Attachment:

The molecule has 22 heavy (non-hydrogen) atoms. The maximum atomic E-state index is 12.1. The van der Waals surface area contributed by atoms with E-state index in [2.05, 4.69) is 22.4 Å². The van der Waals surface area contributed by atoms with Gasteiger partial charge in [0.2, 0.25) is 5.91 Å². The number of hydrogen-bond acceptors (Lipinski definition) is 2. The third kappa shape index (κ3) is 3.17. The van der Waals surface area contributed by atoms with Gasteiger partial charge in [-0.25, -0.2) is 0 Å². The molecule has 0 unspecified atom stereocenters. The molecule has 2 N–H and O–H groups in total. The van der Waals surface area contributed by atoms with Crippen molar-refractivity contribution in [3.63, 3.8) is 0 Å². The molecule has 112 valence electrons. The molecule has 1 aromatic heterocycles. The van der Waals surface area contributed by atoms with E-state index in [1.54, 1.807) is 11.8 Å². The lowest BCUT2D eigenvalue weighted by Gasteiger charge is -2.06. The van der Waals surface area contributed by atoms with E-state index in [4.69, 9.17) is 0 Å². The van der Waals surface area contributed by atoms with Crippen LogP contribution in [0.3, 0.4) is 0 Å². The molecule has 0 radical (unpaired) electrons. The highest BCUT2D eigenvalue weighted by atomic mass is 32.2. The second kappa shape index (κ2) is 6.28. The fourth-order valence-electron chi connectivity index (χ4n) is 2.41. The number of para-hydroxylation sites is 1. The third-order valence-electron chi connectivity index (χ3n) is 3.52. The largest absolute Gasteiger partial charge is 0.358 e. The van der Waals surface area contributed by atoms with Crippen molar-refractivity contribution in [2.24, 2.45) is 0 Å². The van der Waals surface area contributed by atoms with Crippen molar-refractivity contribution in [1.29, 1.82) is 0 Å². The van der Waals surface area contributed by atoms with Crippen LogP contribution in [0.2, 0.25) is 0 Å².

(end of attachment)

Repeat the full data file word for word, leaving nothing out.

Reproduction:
The molecule has 22 heavy (non-hydrogen) atoms. The maximum atomic E-state index is 12.1. The van der Waals surface area contributed by atoms with E-state index in [2.05, 4.69) is 22.4 Å². The van der Waals surface area contributed by atoms with Gasteiger partial charge in [0.2, 0.25) is 5.91 Å². The number of hydrogen-bond acceptors (Lipinski definition) is 2. The third kappa shape index (κ3) is 3.17. The van der Waals surface area contributed by atoms with Gasteiger partial charge in [-0.25, -0.2) is 0 Å². The molecule has 0 unspecified atom stereocenters. The molecule has 2 N–H and O–H groups in total. The van der Waals surface area contributed by atoms with Crippen molar-refractivity contribution in [3.63, 3.8) is 0 Å². The molecule has 112 valence electrons. The molecule has 1 aromatic heterocycles. The van der Waals surface area contributed by atoms with E-state index in [1.54, 1.807) is 11.8 Å². The lowest BCUT2D eigenvalue weighted by Gasteiger charge is -2.06. The van der Waals surface area contributed by atoms with E-state index in [4.69, 9.17) is 0 Å². The van der Waals surface area contributed by atoms with Crippen LogP contribution in [0.3, 0.4) is 0 Å². The molecule has 0 radical (unpaired) electrons. The highest BCUT2D eigenvalue weighted by atomic mass is 32.2. The second kappa shape index (κ2) is 6.28. The fourth-order valence-electron chi connectivity index (χ4n) is 2.41. The number of para-hydroxylation sites is 1. The third-order valence-electron chi connectivity index (χ3n) is 3.52. The largest absolute Gasteiger partial charge is 0.358 e. The van der Waals surface area contributed by atoms with Crippen molar-refractivity contribution in [2.24, 2.45) is 0 Å². The van der Waals surface area contributed by atoms with Crippen molar-refractivity contribution in [1.29, 1.82) is 0 Å². The van der Waals surface area contributed by atoms with Crippen LogP contribution in [0.2, 0.25) is 0 Å².